A video showing dead bodies washing up on a beach is being widely circulated on social media. Netizens claim that it shows bodies of COVID-19 infected patients dumped in the sea.
The posts read "Some countries throw Covid19 infected dead bodies into the seas. Advice to stop eating seafood. The World is really coming to an end. Dear God, please intervene."
According to a Hindustan Times report, Under the Epidemic Diseases Act, local authorities are empowered to decide on the steps, including disposal of bodies to curb the spread of disease. The video is being shared amid reports of governments across the world facing challenges with the steep rise in dead bodies due to the COVID-19 pandemic.
In a related report by News18, it was reported that authorities in New York City are carrying out contingency plans for mass graves in public parks if deaths from the epidemic surpass the space available in city and hospital morgues. New York State has reported having more cases of coronavirus than any other nation outside the U.S.
Our readers also sent the video to us, asking about its authenticity.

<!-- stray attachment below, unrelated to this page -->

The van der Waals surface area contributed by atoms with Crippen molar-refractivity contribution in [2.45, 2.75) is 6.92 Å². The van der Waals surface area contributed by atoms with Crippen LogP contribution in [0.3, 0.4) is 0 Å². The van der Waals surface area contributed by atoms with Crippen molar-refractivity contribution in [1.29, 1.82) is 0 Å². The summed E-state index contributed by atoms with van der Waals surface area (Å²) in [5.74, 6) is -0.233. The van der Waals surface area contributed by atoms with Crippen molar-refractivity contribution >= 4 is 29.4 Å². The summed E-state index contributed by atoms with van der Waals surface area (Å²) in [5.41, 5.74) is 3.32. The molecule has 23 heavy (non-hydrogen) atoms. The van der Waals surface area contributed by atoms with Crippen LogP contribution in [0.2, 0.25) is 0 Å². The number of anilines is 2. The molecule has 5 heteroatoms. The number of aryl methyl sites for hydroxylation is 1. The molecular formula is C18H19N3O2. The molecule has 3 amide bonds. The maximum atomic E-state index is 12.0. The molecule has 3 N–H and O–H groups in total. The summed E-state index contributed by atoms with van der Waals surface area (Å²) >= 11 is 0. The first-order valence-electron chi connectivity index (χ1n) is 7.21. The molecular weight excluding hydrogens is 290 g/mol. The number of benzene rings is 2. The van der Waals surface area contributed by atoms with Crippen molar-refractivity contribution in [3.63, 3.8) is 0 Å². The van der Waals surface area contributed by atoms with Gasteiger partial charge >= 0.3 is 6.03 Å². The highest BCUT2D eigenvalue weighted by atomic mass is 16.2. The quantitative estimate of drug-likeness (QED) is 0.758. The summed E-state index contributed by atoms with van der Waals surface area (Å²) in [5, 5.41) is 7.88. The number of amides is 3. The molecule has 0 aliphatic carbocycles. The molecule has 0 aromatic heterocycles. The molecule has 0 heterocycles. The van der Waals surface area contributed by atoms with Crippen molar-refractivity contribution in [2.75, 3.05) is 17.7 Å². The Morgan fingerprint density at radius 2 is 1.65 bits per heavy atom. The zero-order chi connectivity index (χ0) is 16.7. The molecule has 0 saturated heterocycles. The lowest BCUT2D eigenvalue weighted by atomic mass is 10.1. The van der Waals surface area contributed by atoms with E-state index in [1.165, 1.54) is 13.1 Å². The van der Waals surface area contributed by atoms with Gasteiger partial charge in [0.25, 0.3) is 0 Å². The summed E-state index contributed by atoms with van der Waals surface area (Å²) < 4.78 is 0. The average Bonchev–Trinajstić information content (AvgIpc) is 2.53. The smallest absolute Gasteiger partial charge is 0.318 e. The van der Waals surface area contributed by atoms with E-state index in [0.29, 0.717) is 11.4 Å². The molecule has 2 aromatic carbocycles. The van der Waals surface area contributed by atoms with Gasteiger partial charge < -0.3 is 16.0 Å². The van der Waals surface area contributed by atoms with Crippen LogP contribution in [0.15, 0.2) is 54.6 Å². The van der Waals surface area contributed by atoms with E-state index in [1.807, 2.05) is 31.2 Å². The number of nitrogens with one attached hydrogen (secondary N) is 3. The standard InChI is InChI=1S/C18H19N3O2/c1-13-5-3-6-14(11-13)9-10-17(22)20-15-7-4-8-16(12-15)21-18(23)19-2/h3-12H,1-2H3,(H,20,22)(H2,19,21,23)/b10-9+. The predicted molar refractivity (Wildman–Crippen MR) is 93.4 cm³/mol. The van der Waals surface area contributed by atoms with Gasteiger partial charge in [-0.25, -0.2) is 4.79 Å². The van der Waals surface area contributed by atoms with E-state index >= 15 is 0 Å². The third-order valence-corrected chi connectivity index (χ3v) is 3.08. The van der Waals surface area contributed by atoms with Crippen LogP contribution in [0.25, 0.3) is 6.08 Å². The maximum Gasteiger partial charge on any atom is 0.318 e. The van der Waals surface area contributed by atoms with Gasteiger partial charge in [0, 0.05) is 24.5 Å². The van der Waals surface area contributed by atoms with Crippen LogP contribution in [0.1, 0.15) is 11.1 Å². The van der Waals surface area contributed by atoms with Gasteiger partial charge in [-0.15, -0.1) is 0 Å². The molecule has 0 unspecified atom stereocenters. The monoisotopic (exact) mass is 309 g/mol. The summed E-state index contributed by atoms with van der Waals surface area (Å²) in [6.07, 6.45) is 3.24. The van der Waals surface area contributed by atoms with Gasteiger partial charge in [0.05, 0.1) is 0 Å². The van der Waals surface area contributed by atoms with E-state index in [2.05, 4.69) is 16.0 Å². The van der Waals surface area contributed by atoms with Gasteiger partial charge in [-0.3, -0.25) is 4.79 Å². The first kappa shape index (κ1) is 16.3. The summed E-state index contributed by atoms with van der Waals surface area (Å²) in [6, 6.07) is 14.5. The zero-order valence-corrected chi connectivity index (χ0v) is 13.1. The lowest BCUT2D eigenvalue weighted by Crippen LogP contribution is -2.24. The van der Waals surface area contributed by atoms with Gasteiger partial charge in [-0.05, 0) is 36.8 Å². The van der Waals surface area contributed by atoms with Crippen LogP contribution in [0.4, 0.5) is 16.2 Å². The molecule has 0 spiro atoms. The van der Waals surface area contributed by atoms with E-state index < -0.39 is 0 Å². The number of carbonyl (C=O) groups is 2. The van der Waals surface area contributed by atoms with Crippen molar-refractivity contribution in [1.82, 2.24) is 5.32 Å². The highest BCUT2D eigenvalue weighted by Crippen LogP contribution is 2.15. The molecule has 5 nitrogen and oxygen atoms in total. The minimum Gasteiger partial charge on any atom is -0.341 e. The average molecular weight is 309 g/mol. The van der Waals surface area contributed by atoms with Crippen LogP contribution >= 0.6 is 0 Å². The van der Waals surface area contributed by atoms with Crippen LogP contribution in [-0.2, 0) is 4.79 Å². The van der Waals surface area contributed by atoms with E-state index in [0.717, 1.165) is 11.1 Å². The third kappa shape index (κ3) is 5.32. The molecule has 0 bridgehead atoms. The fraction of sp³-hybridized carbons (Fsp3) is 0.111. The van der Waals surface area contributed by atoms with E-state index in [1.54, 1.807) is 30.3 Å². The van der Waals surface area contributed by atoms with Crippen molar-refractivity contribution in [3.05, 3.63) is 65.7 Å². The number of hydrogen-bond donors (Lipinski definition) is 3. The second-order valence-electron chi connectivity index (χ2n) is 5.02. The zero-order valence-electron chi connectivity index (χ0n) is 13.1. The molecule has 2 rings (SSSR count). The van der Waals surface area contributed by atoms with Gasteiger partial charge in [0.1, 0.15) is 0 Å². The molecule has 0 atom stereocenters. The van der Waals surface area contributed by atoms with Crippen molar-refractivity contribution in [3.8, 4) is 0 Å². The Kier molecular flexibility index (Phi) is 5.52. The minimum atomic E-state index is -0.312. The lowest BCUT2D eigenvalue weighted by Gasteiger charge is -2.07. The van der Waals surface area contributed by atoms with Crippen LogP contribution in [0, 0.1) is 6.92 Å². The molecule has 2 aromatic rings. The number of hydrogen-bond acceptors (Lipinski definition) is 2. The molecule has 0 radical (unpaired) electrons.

Dead bodies of patients suffering from COVID-19 are being dumped in the sea.
The claim is false.
Breaking the video into multiple frames using the digital verification tool InVid, a Google reverse image search of keyframes led to the same video being linked to posts dating back to 2019 and 2018.
As one of the posts linked the video to African immigrants killed while trying to flee to Europe. Following the trail, on searching Youtube for "African dead bodies wash up on a beach", a 'EuroNews' video report published on August 26, 2014, of refugees washing up on Libyan shores was discovered.
On comparing the video report (L) with the Viral video (R), several similarities were found and are illustrated below.
1. Same coloured Hazmat suit being used by personnel.
2. Similar shoreline structures.
3.Similar placement of dead bodies on the shore.
4. Similar black coloured Post-mortem dead body bag used.
An accompanying predated web report also links the event with that of refugees washed up on Libyan shores.
Therefore, given the evidence, it can be ascertained that an unrelated old video is being falsely linked to COVID-19.
Misinformation and rumours surrounding infectious diseases can lead to unjustified panic and chaos, which would deter our fight against the COVID-19 pandemic.
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